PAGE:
More importantly – and I would suggest that this also ties back to the themes of the respective works – is that Dagher never once mentions Purgatory. Going through Hell is not enough in Dante – before one can ascend to Heaven, one must pass through Purgatory (note that it is here, not Hell, that Virgil the guide leaves, which again breaks the Gandalf analogy). The funny thing is, a minor adjustment in Dagher’s premise would make for a much stronger argument…


If one envisages Mordor as Hell (its layout does not resemble Dante’s structured Hell, but let’s run with it), one could very well imagine Mount Doom as Purgatory. A place where sins are purged, and souls made pure. Not least because Dante’s Purgatory is a mountain, and we see souls cleansed of, for example, Pride when they climb it (Pride is purged via carrying great big boulders up the mountain. Remind you of anything?). Applying Dante to Rings, one could hypothesise Frodo going through Hell (Mordor), then being cleansed of sin (the Ring) at Purgatory (Mount Doom), thus making him able to visit Heaven (Aman). Bonus points for the fact that Frodo cannot cleanse himself of sin, however much he tries, but rather needs the divine to do it for him. This is still not necessarily the most useful way to interpret Tolkien, but it is a good deal better than anything in Dagher’s piece. A shame he only focused on Inferno – Purgatorio would have been a much better point of focus.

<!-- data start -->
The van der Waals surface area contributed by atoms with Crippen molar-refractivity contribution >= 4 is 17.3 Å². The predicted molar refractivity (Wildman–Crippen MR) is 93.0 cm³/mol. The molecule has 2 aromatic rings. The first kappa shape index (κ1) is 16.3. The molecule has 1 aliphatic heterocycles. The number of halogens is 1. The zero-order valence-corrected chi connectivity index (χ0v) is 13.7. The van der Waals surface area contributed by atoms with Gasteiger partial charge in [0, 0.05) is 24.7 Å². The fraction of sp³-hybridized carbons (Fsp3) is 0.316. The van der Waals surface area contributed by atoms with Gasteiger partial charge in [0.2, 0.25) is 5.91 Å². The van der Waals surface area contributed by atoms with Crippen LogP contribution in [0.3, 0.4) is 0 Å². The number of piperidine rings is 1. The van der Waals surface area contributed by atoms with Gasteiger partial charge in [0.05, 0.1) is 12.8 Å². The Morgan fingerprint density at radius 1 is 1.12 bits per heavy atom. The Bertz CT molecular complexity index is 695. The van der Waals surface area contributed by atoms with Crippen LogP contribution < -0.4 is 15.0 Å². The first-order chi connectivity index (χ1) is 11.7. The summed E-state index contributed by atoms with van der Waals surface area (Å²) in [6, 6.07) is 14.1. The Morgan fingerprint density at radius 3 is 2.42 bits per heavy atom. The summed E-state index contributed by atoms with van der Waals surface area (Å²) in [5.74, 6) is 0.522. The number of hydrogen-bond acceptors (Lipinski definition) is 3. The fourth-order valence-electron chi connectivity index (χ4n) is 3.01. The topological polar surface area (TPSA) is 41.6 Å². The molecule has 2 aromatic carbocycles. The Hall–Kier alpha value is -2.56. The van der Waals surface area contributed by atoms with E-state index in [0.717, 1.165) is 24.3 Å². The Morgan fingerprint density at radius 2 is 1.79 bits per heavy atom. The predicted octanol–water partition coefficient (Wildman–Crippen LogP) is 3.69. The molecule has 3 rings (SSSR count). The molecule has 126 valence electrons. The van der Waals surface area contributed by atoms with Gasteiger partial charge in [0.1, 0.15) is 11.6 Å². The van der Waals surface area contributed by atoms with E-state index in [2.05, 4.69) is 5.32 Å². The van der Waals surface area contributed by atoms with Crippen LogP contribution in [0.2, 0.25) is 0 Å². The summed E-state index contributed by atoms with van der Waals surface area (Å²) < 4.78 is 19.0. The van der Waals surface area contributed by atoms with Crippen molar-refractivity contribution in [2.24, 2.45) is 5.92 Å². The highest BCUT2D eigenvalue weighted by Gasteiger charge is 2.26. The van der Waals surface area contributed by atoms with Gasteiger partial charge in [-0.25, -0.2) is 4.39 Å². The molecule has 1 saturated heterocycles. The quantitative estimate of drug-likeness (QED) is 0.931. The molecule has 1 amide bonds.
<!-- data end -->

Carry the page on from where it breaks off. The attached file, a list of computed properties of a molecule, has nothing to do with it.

So that’s Dante. What of Dagher and his Tolkien/Shakespeare essay? To be honest, it is broadly uncontroversial, with his points about Great Birnam Wood and the Witch-King’s death being well-covered ground. I would note, however, that Glorfindel’s prophecy (from The Lord of the Rings Appendix A, not The Silmarillion) is “not by the hand of man will he fall.” This is commonly misread as “not by the hand of man can he fall” – there was nothing stopping a man killing the Witch-King, it was just that that wouldn’t happen (comparison point – Princess Diana died in a car accident. That doesn’t mean she was immune to bullets). I’d also suggest that Tolkien’s solution to the prophecy – Eowyn is a Man, not a man, and Merry is a man, not a Man – is far cleverer than Shakespeare’s caesarian cop-out. But that’s a matter of personal taste, and I agree with Dagher that Tolkien was “improving” on the perceived flaws of Shakespeare’s Macbeth.